When the founder is at the forefront, and you are connecting directly with the founder. The founder isn’t hiding behind the brand, they are the brand. They are on Instagram. They are going live. They are being consistent with the content they are pushing out. People invest in people. The product being great keeps the customer, but it’s the initial connection with the brand story, the founder of the brand and their values that are especially important right now in the climate we are in.
Are there brands that you’ve worked with that you think are really going somewhere?
Range Beauty. The founder [Alicia Scott] is on the rise. She’s built a really solid brand. Also, Skin Glass by Noorface is phenomenal. I love how [founder Noor Farooq] continues to elevate the brand.
Last year, there were many programs launched to support BIPOC-owned brands. What do you think should happen now?
Of course, we need the resources, but, when $5,000 or $10,000 is given to someone, we don’t know if they even know how to use that. It seems like, “Hey, that was given. Check me off the list because I gave,” but that’s not enough. Moving forward, it’s about finding mentorship and being able to be introduced to people to be in the room. We still get very little venture capital money, and it’s because we aren’t invited into the room. That’s the barrier. I received grant money from Frito-Lay’s Stacy’s Rise Project, and they also provide mentorship and advertising. That’s the extra step. It’s about bringing in the relationship with mentors, and having them use their platforms to help us.
What was it like to receive the Stacy’s Rise grant?
I never win anything, So, I was like, “What?!?!” I had applied to every grant under the sun. When they reached out, I was like, “Oh, great, I made it to the next round.” They acted like they were interviewing me and, at the end, they were like, “You won.” I actually cried. I used the money for advertising and inventory, and I retained a bit for working capital. They lined us up with mentors. They actually used their social media for us. Even on their potato chip bag, there’s a QR code and, when it’s scanned, it has all of our businesses linked to it. That’s power. I wish more brands would be like that.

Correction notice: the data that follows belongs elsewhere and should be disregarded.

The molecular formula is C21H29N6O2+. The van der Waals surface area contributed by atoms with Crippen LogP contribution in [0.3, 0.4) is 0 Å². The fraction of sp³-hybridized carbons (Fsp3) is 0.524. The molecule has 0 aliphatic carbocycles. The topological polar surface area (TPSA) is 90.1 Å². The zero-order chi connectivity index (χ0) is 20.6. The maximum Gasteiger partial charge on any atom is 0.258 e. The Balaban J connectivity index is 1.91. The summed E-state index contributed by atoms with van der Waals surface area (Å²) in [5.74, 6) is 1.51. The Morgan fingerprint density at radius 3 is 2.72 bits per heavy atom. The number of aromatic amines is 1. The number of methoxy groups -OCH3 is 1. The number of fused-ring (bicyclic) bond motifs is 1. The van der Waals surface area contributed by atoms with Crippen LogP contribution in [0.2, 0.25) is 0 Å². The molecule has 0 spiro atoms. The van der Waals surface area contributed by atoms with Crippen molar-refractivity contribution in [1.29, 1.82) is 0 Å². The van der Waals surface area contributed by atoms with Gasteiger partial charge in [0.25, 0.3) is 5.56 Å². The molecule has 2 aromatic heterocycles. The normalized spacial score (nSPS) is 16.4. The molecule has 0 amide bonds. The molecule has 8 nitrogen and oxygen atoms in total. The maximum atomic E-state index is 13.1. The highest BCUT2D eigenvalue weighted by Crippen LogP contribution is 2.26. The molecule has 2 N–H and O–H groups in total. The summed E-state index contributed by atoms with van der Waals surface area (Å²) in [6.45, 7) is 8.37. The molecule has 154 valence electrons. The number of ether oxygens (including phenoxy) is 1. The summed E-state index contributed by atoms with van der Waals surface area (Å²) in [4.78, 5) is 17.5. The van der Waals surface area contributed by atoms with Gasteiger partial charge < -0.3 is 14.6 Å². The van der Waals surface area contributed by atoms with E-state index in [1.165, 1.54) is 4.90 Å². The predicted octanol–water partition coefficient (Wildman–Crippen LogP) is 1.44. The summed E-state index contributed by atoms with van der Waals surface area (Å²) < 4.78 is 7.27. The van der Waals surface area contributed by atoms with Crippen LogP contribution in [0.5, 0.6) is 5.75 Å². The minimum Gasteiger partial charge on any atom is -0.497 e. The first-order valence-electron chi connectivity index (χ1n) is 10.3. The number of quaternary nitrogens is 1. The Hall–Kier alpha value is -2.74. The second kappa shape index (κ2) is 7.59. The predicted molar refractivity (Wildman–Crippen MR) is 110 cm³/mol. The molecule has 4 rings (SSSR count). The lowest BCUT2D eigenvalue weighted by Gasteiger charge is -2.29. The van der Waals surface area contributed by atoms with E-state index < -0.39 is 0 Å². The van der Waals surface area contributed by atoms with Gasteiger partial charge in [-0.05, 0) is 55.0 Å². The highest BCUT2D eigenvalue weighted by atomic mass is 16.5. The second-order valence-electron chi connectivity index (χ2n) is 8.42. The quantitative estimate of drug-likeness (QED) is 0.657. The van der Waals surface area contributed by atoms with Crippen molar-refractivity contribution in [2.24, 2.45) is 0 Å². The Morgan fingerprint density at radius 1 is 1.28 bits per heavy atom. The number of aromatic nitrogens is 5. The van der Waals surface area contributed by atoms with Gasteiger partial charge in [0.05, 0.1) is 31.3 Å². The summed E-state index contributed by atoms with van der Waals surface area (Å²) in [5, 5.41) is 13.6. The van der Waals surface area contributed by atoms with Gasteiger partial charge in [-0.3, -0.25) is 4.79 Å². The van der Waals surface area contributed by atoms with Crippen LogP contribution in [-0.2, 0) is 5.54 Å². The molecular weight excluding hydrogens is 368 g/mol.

Are there gaps in the makeup market you believe could be filled by brands?
I think we still have some things to do for women of color. It’s definitely excelled to a new level, but there are things I do as a makeup artist where I still need to mix. There are still skin concerns that aren’t addressed that much and multi-use products that women of color need. Most women don’t spend so much time on their beauty routines. You know how there are co-wash products that combine conditioner and shampoo, I think there needs to be that for skin, shortcut products. Also, I think it’s important to really understand the ingredients in products for women of color. A lot of us are still slapping labels on things and not really looking at the ingredients to see if they are good for us, and there needs to be more accountability there.
Many women of color have experienced racial profiling at beauty stores and have found the stores don’t address their needs. Was it important to you to do the opposite at The Glamatory?
That was one of the things I was trying to combat with my brick-and-mortar in the services. It was a safe place. I never looked at Sephora as having great makeup artists. I only looked at them as having salespeople. I always looked toward MAC artistry, although MAC is different from what it was before. MAC is more about sales now. When you take away expertise on the artistry side, you are going to get people who don’t know brown skin unless they have it themselves. I think that’s a fundamental problem.
Once upon a time, Bloomingdale’s had an artist and a salesperson separate, and they partnered. I understand the money side of it. It’s going to cost a bit more to split that up, but it’s really effective because the artist is not trying to sell you. They are trying to help you. The salesperson is trying to close the sale. We have makeup artists that aren’t trying to sell you, but help you. They are trained correctly, and that’s what needs to happen.
What goals do you have as an entrepreneur?
My goal is to have a strong team to have more freedom and peace as an entrepreneur. One of the biggest challenges is to be able to stay on top of things in a timely manner. I might have 10 brands reaching out to me at one time, and my intentions are good to get things going with them, but, if I had more people on my team, I could be more efficient in moving those business conversations along.
As an entrepreneur, a lot of times, we get stuck doing this or that, and it compromises our own peace. With all the crazy stuff in the world, my goal is really to have peace. Of course, I want sales and the community to grow. I want to make my collaborations 10 times better than they were last year, but, at the center of it all, is being able to have peace and be a mom to my son.
Where do you see Grind Pretty and The Glamatory in five years?
In five years, for The Glamatory, I am hoping it can be in more retail stores. Once we are out of this pandemic, I am hoping we can open the shop again, and there might be more brick-and-mortar shops and even a franchise of The Glamatory. On the Grind Pretty side, I look forward to growing the box more. Right now, we are quarterly, but we could be monthly or bimonthly along with the magazine as well. I want to be doing things on a larger scale.